by Elisa Kreisinger
This year, Hello Flo and GlodieBlox answered the perennial SXSW question, ‘how do you go viral?’ and not in a gross way, either. Their honest and to-the-point videos raised the bar for what it means to be a viral ad (for start ups, no less!).
A few things I’ve been thinking about re: their popularity:
- Don’t insult women and girls. It’s worth noting that both viral ads are for women-run start ups and while neither made it on to TV as a typical on-air spot they received lots of (free) media attention for their originality and ability to tell a good, quirky story (more on that below). That means there was no media budget. The only costs were production-related. Which is awesome. See, not being a douchebag is good for your bottom line.
- Let the story lead – the product isn’t the focus in either videos. It’s the story led by a female protagonist featuring other girls…and the story isn’t a tired version of girls vs. boys.
- Make it look good. It’s not that these ads couldn’t run on TV; they look good enough to (except maybe they’re a bit long). But the point is they look like they could. They look professional. They look like a web video worthy of sharing. They aren’t too highly produced and aren’t too low-budget.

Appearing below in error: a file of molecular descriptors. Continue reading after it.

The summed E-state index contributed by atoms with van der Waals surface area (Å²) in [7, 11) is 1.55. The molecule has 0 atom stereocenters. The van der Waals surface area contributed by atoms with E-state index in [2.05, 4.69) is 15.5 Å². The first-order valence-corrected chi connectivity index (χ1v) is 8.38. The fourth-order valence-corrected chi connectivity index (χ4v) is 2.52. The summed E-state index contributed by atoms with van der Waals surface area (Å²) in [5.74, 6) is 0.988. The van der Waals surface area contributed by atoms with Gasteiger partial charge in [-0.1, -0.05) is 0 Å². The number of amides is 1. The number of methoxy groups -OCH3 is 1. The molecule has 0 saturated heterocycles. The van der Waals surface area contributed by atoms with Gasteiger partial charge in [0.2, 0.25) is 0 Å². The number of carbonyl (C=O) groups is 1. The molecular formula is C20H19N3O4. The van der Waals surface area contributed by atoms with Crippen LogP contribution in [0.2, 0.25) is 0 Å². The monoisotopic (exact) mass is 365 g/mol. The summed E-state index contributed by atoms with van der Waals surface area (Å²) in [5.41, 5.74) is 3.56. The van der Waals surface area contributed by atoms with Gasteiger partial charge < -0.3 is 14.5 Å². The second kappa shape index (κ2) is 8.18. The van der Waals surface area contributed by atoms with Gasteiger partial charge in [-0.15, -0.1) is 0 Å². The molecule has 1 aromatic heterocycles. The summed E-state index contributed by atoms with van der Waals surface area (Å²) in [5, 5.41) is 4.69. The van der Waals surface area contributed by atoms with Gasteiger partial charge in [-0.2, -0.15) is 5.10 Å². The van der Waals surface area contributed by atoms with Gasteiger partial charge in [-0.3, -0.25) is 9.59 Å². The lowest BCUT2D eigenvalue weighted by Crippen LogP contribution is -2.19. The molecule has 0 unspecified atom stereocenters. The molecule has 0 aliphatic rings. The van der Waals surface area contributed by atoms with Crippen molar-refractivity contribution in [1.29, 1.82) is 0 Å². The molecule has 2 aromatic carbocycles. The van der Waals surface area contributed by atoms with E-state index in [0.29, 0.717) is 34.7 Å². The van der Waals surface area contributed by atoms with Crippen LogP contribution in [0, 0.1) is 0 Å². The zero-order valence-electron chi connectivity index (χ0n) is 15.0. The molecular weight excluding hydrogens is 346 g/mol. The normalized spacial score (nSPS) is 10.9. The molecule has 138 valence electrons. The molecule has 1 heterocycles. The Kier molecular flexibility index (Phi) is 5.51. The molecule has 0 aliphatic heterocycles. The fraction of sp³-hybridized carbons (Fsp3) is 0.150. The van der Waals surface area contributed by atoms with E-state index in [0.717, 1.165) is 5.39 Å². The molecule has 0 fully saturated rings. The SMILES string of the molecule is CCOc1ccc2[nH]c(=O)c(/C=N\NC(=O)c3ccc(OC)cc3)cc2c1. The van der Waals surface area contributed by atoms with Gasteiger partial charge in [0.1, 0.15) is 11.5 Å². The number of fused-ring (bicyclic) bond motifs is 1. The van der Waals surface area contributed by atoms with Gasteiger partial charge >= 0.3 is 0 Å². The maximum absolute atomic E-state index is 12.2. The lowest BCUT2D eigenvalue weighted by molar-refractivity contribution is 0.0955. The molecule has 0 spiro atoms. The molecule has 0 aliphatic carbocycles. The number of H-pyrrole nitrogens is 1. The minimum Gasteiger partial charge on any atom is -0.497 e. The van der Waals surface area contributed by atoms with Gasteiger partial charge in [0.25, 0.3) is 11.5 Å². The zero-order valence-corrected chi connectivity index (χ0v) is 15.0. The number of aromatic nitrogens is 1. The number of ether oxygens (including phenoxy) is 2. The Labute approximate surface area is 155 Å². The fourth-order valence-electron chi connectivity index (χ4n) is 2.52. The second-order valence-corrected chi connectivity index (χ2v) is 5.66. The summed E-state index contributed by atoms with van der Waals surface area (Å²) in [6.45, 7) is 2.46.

- Even if you don’t like the product, you liked the ad. I remember being really disappointed that Hello Flo didn’t use organic tampons (Who wants to put chorine up there? A tampon is literally the closest thing to you, nay, IN you. Why WOULDN’T you want that to be organic?! /rant) but they are working on it. Either way, I shared the video despite my ethical quandary. And I did because I rarely see smart, kick-ass girls, except in my real life. So when I see media that reflects my interests and beliefs, I have a greater affinity towards my community and it begins to deepen my self of self within that community.
GoldieBlox is in the running for a Superbowl ad. You can vote here. After being suded by Beastie Boys for copyright violation, the company has removed the original music--a parody of "Girls" from the video.
Elisa Kreisinger, a Brooklyn-based video artist whose website is Pop Culture Pirate. Her latest work includes remixing Mad Men into feminists and The Real Housewives into lesbians. She is an artist in Residence at Public Knowledge and Eyebeam. Elisa speaks around the world on the power of remix and remaking pop culture. She is a contributor to "The Book of Jezebel" and "The Routledge Companion to Remix Studies" both due out this year.